For example, Kirigaya Kazuto and Yūki Asuna, whose avatars are famously named Kirito and Asuna, fall in love through the playing of the game and become romantically involved in real life. Their digital life affected their real lives, which can be also said for people who were in comas or died because of the game in both series.

.hack//Sign main characters Subaru and Tsukasa deal with real life situations that are sometimes resolved online or vice-versa, plan strategies or literally hack servers to stop people from going into comas induced by the games headgear. They even become very close friends and talk about their IRL (In Real Life) problems and get advice on them as well, just like many of us do online. This not only makes you feel for the character and the player, but often times as you watch the anime you forget that the avatars are being controlled by people outside the game. This can happen to us on social media or games, where we might blend the two aspects together and forget that these are real people we are talking to, not just text.


The .hack//Sign team all together!

Now, being part of a digital community of fellow believers isn’t a bad thing but there will always be that need to physically be a part of a group that share the same faith. Let’s face it, there are things that you would not share online nor are you accountable to anyone either. You can post lots of Christian posts, messages or verses but who is checking up on you when you are alone or going through life? Are you obliged to report to someone or at least have a one-on-one with an admin online?

Not at all. Read the rest of this entry

Digimon Adventure: The Skullgreymon in the Room

I recently watched the Digimon live stream of the entire first season. It was a pretty fun, nostalgic watch, especially reading all the live comments from other fans made for a more interesting experience. I realized several things about Digimon that ran counter to my thoughts based on a mixture of nostalgia, realism, and incorrect memories. I initially recall Digimon being slowly paced, but its pacing is actually pretty darn good. While suffering the syndrome of “monster of the week,” each episode provides necessary growth of the characters (in this case, literal digivolving). When you think about it, they put in 5 arcs into 54 episodes, which made for little downtime.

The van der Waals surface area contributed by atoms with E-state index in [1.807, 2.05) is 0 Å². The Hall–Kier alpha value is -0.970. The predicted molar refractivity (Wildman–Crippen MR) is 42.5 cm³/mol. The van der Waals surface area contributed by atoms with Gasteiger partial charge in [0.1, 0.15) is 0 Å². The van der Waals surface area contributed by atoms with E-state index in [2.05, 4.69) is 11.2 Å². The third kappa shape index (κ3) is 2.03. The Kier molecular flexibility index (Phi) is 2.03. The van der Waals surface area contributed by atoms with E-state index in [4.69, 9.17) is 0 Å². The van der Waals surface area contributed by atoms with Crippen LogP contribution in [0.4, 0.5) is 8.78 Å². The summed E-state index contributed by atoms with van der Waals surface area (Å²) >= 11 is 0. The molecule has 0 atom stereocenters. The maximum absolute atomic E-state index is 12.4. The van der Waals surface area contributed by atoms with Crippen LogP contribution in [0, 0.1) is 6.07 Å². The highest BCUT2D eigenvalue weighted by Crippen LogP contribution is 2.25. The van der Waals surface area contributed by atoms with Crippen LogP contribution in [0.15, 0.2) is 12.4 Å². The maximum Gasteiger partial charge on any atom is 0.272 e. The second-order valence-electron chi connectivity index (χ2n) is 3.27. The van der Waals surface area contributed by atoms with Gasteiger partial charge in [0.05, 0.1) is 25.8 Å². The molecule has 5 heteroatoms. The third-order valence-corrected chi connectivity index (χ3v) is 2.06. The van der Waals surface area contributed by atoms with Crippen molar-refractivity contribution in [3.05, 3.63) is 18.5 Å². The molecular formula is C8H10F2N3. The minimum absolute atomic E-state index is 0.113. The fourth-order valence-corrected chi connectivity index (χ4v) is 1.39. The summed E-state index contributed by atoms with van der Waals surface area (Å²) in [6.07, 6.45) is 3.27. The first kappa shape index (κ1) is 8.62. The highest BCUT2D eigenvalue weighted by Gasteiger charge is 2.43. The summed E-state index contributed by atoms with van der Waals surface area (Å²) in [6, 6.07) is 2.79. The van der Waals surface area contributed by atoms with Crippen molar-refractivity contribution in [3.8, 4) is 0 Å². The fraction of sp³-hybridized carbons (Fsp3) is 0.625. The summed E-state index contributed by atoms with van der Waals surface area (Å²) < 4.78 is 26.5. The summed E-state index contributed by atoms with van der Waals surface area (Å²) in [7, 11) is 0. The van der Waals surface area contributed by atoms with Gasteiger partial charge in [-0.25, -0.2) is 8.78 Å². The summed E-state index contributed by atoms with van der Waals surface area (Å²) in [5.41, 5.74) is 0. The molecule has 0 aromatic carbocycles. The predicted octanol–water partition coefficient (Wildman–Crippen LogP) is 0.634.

A fun fact I realized is the battle in the real world takes place in Odaiba, and the famous Tokyo Big Sight is featured several times. Since the time period was also early August, this further meant the battle occurred just prior to summer Comiket! The chat had some fun joking that Digimon was really about saving Comiket. Also, apparently the soundtrack abused Bolero a lot more than I recall. Sometimes it didn’t even make sense to be playing such a song but there it was, playing in the background. Aside from obvious usage of stock footage, I also realized Digimon is quite poorly animated at times. Abrupt scene transitions and points where a couple seconds were very clearly cut indicates that there were some production issues, or possibly simply due to episode time constraints and not caring how bad the results looked. There were numerous places I couldn’t help but admit “yeah, this is some really bad animation quality,” but hey it’s Digimon, one of my most nostalgic childhood shows, so whatever.


One of the most impactful moments in Digimon to me as a child was the digivolution of Greymon into Skullgreymon. Rewatching it was…well a lot less exciting than I recall. Instead, a statement later on is made that I must have forgotten. I recalled Taichi’s forced methods as a cause of Greymon’s incorrect evolution. However, the reason was slightly different in that it was an incorrect display of courage – but technically courage nonetheless. Taichi does display a form of courage, what his crest resembles, but it was one where he purposely put himself in danger for the sake of power. It was not the forceful actions but rather a twisted form of courage which gave birth to Skullgreymon.

Christianity is known for many things today, oftentimes bad things. There are too many outspoken people who call themselves Christians while spewing hate and slander towards others. It is amazing that these people can claim to love Jesus and God while wishing death upon others. It is perhaps an extreme, modern example of the Pharisees, except these people today do not even necessarily hold positions of power or education. They are merely people who put others down to raise themselves up, at least in their own minds. This cannot even be called a twisted form of love – it is malice, plain and simple.

But what about more “normal,” everyday Christians? There are plenty of examples of Christians who don’t condemn others. Some might not be able to help judging, but they do have enough self-control to stop themselves from acting on those thoughts. In fact, some Christians are so inclined to avoid conflict, they won’t even bring up these issues with their fellow Christians. And this avoidance is the opposite problem of condemning people who aren’t Christians. It is a problem that probably crosses the mind of most Christians at some point in time, but very few will actually bring the topic up, perhaps afraid of confrontation. Those who do are often quickly shut down with excuses like “it’s not a big deal.” And I’m not necessarily referring to extreme problems like murder but smaller, everyday sins that, while understandable, are nonetheless wrong.